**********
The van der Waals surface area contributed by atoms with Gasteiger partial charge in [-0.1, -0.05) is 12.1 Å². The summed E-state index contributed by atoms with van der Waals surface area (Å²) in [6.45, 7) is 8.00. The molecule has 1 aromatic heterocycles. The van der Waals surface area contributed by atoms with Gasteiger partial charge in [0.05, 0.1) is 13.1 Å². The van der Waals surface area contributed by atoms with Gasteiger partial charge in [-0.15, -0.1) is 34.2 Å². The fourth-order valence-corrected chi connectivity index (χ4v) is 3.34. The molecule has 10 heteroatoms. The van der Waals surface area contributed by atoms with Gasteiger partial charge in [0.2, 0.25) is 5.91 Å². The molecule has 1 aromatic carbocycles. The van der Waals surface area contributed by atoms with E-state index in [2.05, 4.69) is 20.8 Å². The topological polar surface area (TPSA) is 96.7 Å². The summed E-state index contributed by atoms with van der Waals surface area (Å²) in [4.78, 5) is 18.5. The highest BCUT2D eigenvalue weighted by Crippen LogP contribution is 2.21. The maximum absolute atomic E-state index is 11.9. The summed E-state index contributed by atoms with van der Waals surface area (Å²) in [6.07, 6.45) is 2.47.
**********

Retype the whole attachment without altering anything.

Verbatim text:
The van der Waals surface area contributed by atoms with Gasteiger partial charge in [-0.1, -0.05) is 12.1 Å². The summed E-state index contributed by atoms with van der Waals surface area (Å²) in [6.45, 7) is 8.00. The molecule has 1 aromatic heterocycles. The van der Waals surface area contributed by atoms with Gasteiger partial charge in [0.05, 0.1) is 13.1 Å². The van der Waals surface area contributed by atoms with Gasteiger partial charge in [-0.15, -0.1) is 34.2 Å². The fourth-order valence-corrected chi connectivity index (χ4v) is 3.34. The molecule has 10 heteroatoms. The van der Waals surface area contributed by atoms with Gasteiger partial charge in [0.2, 0.25) is 5.91 Å². The molecule has 1 aromatic carbocycles. The van der Waals surface area contributed by atoms with E-state index in [2.05, 4.69) is 20.8 Å². The topological polar surface area (TPSA) is 96.7 Å². The summed E-state index contributed by atoms with van der Waals surface area (Å²) in [4.78, 5) is 18.5. The highest BCUT2D eigenvalue weighted by Crippen LogP contribution is 2.21. The maximum absolute atomic E-state index is 11.9. The summed E-state index contributed by atoms with van der Waals surface area (Å²) in [6.07, 6.45) is 2.47.